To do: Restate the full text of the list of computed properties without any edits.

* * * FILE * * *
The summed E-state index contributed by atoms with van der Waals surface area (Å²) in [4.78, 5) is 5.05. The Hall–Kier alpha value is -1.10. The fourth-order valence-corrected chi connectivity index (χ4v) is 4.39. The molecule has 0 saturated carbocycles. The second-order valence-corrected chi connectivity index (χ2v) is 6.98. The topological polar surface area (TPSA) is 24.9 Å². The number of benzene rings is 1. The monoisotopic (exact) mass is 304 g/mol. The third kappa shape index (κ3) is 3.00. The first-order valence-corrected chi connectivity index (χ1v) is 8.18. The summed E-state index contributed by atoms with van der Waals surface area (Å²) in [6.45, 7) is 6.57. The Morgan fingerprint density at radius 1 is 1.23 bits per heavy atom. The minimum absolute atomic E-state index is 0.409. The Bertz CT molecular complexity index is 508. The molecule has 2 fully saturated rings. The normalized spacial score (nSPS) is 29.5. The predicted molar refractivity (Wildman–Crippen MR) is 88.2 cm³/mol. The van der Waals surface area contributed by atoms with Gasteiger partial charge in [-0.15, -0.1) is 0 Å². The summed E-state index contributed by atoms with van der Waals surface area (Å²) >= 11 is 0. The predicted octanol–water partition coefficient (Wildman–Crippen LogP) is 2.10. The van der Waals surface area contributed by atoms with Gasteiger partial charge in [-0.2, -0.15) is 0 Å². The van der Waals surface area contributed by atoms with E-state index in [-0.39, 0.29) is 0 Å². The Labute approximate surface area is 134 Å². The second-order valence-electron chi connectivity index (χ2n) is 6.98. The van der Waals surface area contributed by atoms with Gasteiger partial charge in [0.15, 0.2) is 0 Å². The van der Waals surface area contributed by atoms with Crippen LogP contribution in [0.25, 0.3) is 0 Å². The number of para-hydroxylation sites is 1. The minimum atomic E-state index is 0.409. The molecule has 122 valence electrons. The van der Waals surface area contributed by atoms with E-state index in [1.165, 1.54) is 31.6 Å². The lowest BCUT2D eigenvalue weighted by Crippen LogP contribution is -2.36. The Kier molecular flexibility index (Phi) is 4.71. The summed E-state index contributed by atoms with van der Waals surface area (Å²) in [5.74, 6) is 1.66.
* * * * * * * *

The summed E-state index contributed by atoms with van der Waals surface area (Å²) in [4.78, 5) is 5.05. The Hall–Kier alpha value is -1.10. The fourth-order valence-corrected chi connectivity index (χ4v) is 4.39. The molecule has 0 saturated carbocycles. The second-order valence-corrected chi connectivity index (χ2v) is 6.98. The topological polar surface area (TPSA) is 24.9 Å². The number of benzene rings is 1. The monoisotopic (exact) mass is 304 g/mol. The third kappa shape index (κ3) is 3.00. The first-order valence-corrected chi connectivity index (χ1v) is 8.18. The summed E-state index contributed by atoms with van der Waals surface area (Å²) in [6.45, 7) is 6.57. The Morgan fingerprint density at radius 1 is 1.23 bits per heavy atom. The minimum absolute atomic E-state index is 0.409. The Bertz CT molecular complexity index is 508. The molecule has 2 fully saturated rings. The normalized spacial score (nSPS) is 29.5. The predicted molar refractivity (Wildman–Crippen MR) is 88.2 cm³/mol. The van der Waals surface area contributed by atoms with Gasteiger partial charge in [-0.15, -0.1) is 0 Å². The summed E-state index contributed by atoms with van der Waals surface area (Å²) >= 11 is 0. The predicted octanol–water partition coefficient (Wildman–Crippen LogP) is 2.10. The van der Waals surface area contributed by atoms with Gasteiger partial charge in [-0.2, -0.15) is 0 Å². The van der Waals surface area contributed by atoms with E-state index in [-0.39, 0.29) is 0 Å². The Labute approximate surface area is 134 Å². The second-order valence-electron chi connectivity index (χ2n) is 6.98. The van der Waals surface area contributed by atoms with Gasteiger partial charge in [0.15, 0.2) is 0 Å². The van der Waals surface area contributed by atoms with Crippen LogP contribution in [0.25, 0.3) is 0 Å². The number of para-hydroxylation sites is 1. The minimum atomic E-state index is 0.409. The molecule has 122 valence electrons. The van der Waals surface area contributed by atoms with E-state index in [1.165, 1.54) is 31.6 Å². The lowest BCUT2D eigenvalue weighted by Crippen LogP contribution is -2.36. The Kier molecular flexibility index (Phi) is 4.71. The summed E-state index contributed by atoms with van der Waals surface area (Å²) in [5.74, 6) is 1.66.